Free Preschool Observation Form and Guide


A preschool observation form is an important tool in any child care setting. These forms and the observation process help teachers and other center staff focus on individual children. Observers look for growth and development milestones, which can be used for progress discussions with parents and teacher feedback, and to reinforce or adjust learning plans to meet each child’s needs. 

This guide includes details on when and how to conduct a preschool observation and provides sample language for behavior observation forms for preschool. It also describes how to use anecdotal observations as part of each child’s preschool record. Read on to learn how to manage this vital process in your preschool setting. 


Table of Contents 


When to Do a Preschool Observation in Your Child care Center 

Administrators can choose how frequently to conduct student observations; however, it's best to do this at regular intervals. 

For example, you may conduct observations every six weeks. Alternatively, perhaps you'd prefer to conduct them quarterly or twice a year.  

The number of classes in your center and the volume of students may determine how often you conduct observations. However, performing them at regular intervals allows you to note any changes and developments in a child's: 

  1. Physical growth 
  2. Dexterity 
  3. Social habits 
  4. Behavior 

If you're unsure how to conduct an observation, continue to the next section. 

70 Daycare-Forms-Template-CTA


How Should You Conduct Your Observation? 

First, prepare your behavior observation form for preschool. You can find resources to help prepare these documents online.  

Then, find a discreet spot in the back of the classroom where you can comfortably observe the teacher and students. If any children ask what you're doing, give them a vague but truthful answer. It can be as simple as saying that you're writing.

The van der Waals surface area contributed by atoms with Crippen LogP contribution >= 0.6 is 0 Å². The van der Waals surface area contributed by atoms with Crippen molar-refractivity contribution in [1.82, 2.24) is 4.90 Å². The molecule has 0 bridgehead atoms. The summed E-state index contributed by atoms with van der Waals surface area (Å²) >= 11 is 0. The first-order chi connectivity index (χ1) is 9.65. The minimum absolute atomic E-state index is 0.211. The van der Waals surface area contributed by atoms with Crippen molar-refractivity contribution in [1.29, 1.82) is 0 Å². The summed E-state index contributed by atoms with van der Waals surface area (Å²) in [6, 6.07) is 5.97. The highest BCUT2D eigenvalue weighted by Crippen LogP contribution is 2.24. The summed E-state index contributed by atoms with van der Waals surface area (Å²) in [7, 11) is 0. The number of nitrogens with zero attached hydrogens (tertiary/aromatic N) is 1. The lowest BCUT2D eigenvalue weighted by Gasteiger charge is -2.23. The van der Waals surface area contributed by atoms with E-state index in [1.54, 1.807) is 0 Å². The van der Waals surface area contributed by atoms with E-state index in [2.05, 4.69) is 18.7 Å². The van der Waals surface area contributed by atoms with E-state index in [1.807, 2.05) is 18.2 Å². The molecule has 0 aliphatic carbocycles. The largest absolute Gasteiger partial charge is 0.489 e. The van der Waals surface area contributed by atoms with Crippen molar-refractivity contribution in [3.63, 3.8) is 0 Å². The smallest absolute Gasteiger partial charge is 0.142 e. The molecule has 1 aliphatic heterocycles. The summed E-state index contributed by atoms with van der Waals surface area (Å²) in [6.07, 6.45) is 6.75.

Next, keep an objective record of each child's behavior. For example, instead of saying, "Mary is pestering Lila during play," record the exact exchange.  

Another thing to note is what sort of feedback children receive in the classroom. Is it a mix of positive and negative feedback? Or does the teacher provide overwhelmingly positive or negative feedback? 

As you observe children, make sure you note the following: 

  1. Physical and motor development 
  2. Social and emotional development 
  3. Behavior with other children and adults 
  4. Intellectual development 

Also, note the differences between children’s development. Some students may have better-developed social skills. Others may have better motor skills.  

These differences can provide vital information about your students. Also, consider how students interact with adults. 

Do some children seem particularly attached to any adult? Do they interact more confidently with adults than with children? 

You can also use these times to make observations about your preschool staff. What do teachers seem skilled at doing in class? What could use improvement?  


What Should You Do With Your Preschool Observation Form? 

Once you complete your behavior observation form for preschool, you can do a few things with it. First, keep a record of it so you can compare this observation with future ones.  

Next, you can use the forms as progress reports. You can share your observations with teachers and compare notes with them. For example, you may ask the teacher for additional information about a student. 

Additionally, these reports can provide constructive criticism for your staff. While you should always recognize your teachers' skills, these observations can point out any weaknesses in their methods. This feedback can help teachers improve.  

You can also use these reports to update parents about their children's development. Providing detailed information about each child's development can help parents consider additional steps they can take to foster growth at home.